No. 2:19-cv-0644-KJM-EFB P
Plaintiff, a state prisoner proceeding without counsel in an action brought under 42 U.S.C. § 1983, seeks leave to proceed in forma pauperis (ECF No. 2).
Application to Proceed In Forma Pauperis
Plaintiff's application makes the showing required by 28 U.S.C. § 1915(a)(1) and (2). Accordingly, by separate order, the court directs the agency having custody of plaintiff to collect and forward the appropriate monthly payments for the filing fee as set forth in 28 U.S.C. § 1915(b)(1) and (2).
Federal courts must engage in a preliminary screening of cases in which prisoners seek redress from a governmental entity or officer or employee of a governmental entity. 28 U.S.C. § 1915A(a). The court must identify cognizable claims or dismiss the complaint, or any portion of the complaint, if the complaint "is frivolous, malicious, or fails to state a claim upon which relief may be granted," or "seeks monetary relief from a defendant who is immune from such relief." Id. § 1915A(b).
A pro se plaintiff, like other litigants, must satisfy the pleading requirements of Rule 8(a) of the Federal Rules of Civil Procedure. Rule 8(a)(2) "requires a complaint to include a short and plain statement of the claim showing that the pleader is entitled to relief, in order to give the defendant fair notice of what the claim is and the grounds upon which it rests." Bell Atl. Corp. v. Twombly, 550 U.S. 544, 554, 562-563 (2007) (citing Conley v. Gibson, 355 U.S. 41 (1957)). While the complaint must comply with the "short and plaint statement" requirements of Rule 8, its allegations must also include the specificity required by Twombly and Ashcroft v. Iqbal, 556 U.S. 662, 679 (2009).
To avoid dismissal for failure to state a claim a complaint must contain more than "naked assertions," "labels and conclusions" or "a formulaic recitation of the elements of a cause of action." Twombly, 550 U.S. at 555-557. In other words, "[t]hreadbare recitals of the elements of a cause of action, supported by mere conclusory statements do not suffice." Iqbal, 556 U.S. at 678.
Furthermore, a claim upon which the court can grant relief must have facial plausibility. Twombly, 550 U.S. at 570. "A claim has facial plausibility when the plaintiff pleads factual content that allows the court to draw the reasonable inference that the defendant is liable for the misconduct alleged." Iqbal, 556 U.S. at 678. When considering whether a complaint states a claim upon which relief can be granted, the court must accept the allegations as true, Erickson v. Pardus, 551 U.S. 89 (2007), and construe the complaint in the light most favorable to the plaintiff, see Scheuer v. Rhodes, 416 U.S. 232, 236 (1974).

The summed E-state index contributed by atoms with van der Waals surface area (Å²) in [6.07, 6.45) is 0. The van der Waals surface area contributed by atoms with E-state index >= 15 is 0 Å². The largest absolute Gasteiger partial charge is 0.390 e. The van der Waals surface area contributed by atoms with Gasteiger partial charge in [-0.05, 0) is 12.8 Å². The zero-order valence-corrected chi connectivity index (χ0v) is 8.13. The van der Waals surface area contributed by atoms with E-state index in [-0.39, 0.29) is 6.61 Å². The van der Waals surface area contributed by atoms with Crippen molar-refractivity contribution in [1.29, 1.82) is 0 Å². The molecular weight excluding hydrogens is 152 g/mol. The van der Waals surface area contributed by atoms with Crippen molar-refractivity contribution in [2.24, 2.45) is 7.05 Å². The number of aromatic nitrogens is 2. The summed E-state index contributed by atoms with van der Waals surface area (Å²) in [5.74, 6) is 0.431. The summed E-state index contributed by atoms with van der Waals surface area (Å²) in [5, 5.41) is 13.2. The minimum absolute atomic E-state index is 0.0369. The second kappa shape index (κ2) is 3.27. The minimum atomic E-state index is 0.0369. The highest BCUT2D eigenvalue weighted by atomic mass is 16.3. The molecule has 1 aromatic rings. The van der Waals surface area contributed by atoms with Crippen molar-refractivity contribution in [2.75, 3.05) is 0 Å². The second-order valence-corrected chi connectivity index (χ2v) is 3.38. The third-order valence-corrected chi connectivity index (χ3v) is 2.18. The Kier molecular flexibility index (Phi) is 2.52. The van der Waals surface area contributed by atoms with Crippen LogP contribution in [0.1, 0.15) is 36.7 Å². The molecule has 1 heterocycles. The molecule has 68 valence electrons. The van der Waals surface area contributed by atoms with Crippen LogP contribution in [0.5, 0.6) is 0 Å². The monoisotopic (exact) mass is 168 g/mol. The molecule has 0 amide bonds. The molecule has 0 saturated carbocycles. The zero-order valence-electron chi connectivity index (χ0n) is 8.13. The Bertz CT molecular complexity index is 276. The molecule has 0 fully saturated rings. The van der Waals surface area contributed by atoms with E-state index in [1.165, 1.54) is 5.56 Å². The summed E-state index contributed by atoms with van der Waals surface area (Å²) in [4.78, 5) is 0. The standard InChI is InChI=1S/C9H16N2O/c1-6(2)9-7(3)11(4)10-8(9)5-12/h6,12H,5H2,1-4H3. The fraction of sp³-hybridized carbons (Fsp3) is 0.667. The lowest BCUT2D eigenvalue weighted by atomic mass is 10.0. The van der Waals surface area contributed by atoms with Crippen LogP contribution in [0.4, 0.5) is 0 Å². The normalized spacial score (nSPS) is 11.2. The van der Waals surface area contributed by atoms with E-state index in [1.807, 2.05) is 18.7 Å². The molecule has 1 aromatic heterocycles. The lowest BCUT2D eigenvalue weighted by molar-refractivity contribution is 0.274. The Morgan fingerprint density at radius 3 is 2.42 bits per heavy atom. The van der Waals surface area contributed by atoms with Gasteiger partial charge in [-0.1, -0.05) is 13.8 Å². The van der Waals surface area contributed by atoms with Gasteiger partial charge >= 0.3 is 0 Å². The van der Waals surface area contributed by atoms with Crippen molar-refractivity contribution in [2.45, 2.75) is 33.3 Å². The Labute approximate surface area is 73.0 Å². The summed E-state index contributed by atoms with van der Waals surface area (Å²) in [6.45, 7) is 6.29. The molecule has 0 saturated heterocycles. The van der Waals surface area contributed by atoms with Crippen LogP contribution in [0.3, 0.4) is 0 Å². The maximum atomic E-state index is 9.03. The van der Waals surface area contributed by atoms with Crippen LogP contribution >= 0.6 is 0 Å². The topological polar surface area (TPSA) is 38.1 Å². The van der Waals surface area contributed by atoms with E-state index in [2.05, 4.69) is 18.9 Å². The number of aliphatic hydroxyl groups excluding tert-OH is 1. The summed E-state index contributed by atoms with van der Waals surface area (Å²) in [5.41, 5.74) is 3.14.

Plaintiff's complaint includes unrelated claims that cannot be properly joined in a single lawsuit. First, it alleges that defendant Dhillon was deliberately indifferent to plaintiff's serious medical needs - major neck and back pain -- when he placed plaintiff in a double bunk where plaintiff could not sit up straight. ECF No. 1 at 3. Defendant Dhillon also allegedly discontinued a previous order allowing plaintiff to have a bedside stool. Id. Plaintiff claims to have suffered under these conditions for ten days. Id. Plaintiff also holds defendant Austin accountable for these allegations, but her involvement in these medical decisions is unclear. Id. at 5. Second, it alleges that defendants Arriaga and Gutierrez violated plaintiff's First Amendment right to free speech by rejecting plaintiff's administrative appeal against defendant Dhillon because it used the term "half-ass." Id. at 4. Plaintiff also speculates that they rejected his appeal to retaliate against him for filing it in the first place. Id. at 5.
It is well settled that a claimant may not proceed with various unrelated claims against separate defendants:
"The controlling principle appears in Fed. R. Civ. P. 18(a): 'A party asserting a claim to relief as an original claim, counterclaim, cross-claim, or third-party claim, may join, either as independent or as alternate claims, as many claims, legal, equitable, or maritime, as the party has against an opposing party.' Thus multiple claims against a single party are fine, but Claim A against Defendant 1 should not be joined with unrelated Claim B against Defendant 2."George v. Smith, 507 F.3d 605, 607 (7th Cir. 2007). Plaintiff's claims against Dhillon and Austin encompass events distinct from the claims alleged against defendants Arriaga and Guittierez. Indeed, each subset of allegations poses entirely separate questions - both legally and factually - from the others and are ill-suited to proceed in a single suit.